Should You Be Paid Overtime for Answering Late Night Work Email?

This was the question posed by Lauren Weber of The Wall Street Journal in her article, "Can You Sue the Boss for Making You Answer Late-Night Email?"

The author cites Pew Research Center studies that report 44% of internet users regularly did some job tasks outside the workplace. While smartphone technology has greatly increased the availability of workers, it hasn’t necessarily increased their overtime. While the vast majority of white-collar workers are exempt from the Fair Labor Standards Act and Minimum Wage Act, new Department of Labor rules are expected to change this.

In Washington, what constitutes “work” is the often a major dispute in minimum wage and overtime cases. “Work” is not defined in the MWA or the FLSA, but the courts have defined work as activity or inactivity that is requested or allowed by the employer and that is pursued predominantly for the employer’s benefit, even though it confers a benefit on the employee.

See: Tennessee Coal, Iron & Railroad Co. v. Muscoda Local 123, 321 U.S. 590, 598, 64 S. Ct. 698 (1944) (defining work as “physical or mental exertion (whether burdensome or not) controlled or required by the employer and pursued necessarily and primarily for the benefit of the employer and his business”).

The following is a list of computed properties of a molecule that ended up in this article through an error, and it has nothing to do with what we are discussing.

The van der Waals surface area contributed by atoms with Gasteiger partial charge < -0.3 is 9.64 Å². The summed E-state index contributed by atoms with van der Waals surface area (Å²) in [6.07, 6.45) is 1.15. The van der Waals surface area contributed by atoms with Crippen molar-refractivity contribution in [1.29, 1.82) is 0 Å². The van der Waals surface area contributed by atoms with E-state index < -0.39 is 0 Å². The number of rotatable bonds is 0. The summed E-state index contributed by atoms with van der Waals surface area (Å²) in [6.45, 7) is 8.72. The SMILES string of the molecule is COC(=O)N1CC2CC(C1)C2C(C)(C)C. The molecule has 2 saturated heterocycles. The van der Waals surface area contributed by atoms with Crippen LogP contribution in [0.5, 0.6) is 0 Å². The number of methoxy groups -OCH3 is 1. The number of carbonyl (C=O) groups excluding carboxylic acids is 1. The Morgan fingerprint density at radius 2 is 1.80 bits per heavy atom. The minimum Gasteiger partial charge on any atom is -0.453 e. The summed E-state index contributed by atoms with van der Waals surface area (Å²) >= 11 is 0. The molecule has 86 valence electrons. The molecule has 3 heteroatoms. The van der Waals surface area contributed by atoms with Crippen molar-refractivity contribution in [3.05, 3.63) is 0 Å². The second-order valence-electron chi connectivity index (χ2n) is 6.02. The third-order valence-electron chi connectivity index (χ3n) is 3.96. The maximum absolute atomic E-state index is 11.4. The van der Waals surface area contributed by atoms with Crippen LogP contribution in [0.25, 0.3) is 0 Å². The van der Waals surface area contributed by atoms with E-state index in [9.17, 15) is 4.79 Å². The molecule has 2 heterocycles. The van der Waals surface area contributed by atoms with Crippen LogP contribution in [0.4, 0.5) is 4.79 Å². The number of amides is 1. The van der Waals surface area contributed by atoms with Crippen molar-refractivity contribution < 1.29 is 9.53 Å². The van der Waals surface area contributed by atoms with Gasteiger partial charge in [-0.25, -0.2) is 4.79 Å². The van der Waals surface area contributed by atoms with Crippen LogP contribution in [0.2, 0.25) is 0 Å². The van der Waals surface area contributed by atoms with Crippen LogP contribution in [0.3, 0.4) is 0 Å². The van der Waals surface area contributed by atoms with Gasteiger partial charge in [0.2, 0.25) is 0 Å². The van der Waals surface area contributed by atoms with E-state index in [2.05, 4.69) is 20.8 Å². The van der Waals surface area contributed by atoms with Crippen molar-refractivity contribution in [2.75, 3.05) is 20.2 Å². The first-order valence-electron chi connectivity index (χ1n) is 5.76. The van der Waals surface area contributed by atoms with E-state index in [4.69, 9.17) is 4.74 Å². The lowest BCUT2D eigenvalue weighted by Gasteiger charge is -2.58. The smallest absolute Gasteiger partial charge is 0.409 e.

The Washington Administrative Code defines “work” under WAC 296-126-002(8), as “hours worked” as “all hours during which the employee is authorized or required by the employer to be on duty on the employer’s premises or at a prescribed workplace.”[1]

Several notable companies have been sued for failing to pay overtime for smartphone use after hours, namely Verizon, T-Mobile and Black and Decker. Set for trial in August 2015, a Chicago police sergeant has filed suit against the City of Chicago alleging that he was required to respond to emails and text messages while off duty, but without receiving overtime.

While there have been relatively few of these types of smartphone/after-hours cases, this may change following revision of the Department of Labor rules expected for release and public comment any day now.

[1] Applied in Stevens v. Brink’s Home Security, Inc., 162 Wn.2d 42, 48-50, 169 P.3d 473(2007), Mechanics were engaged in “work” when they drove company vans from their home to the first customer at shift’s start and drove from the last customer to home at shift’s end.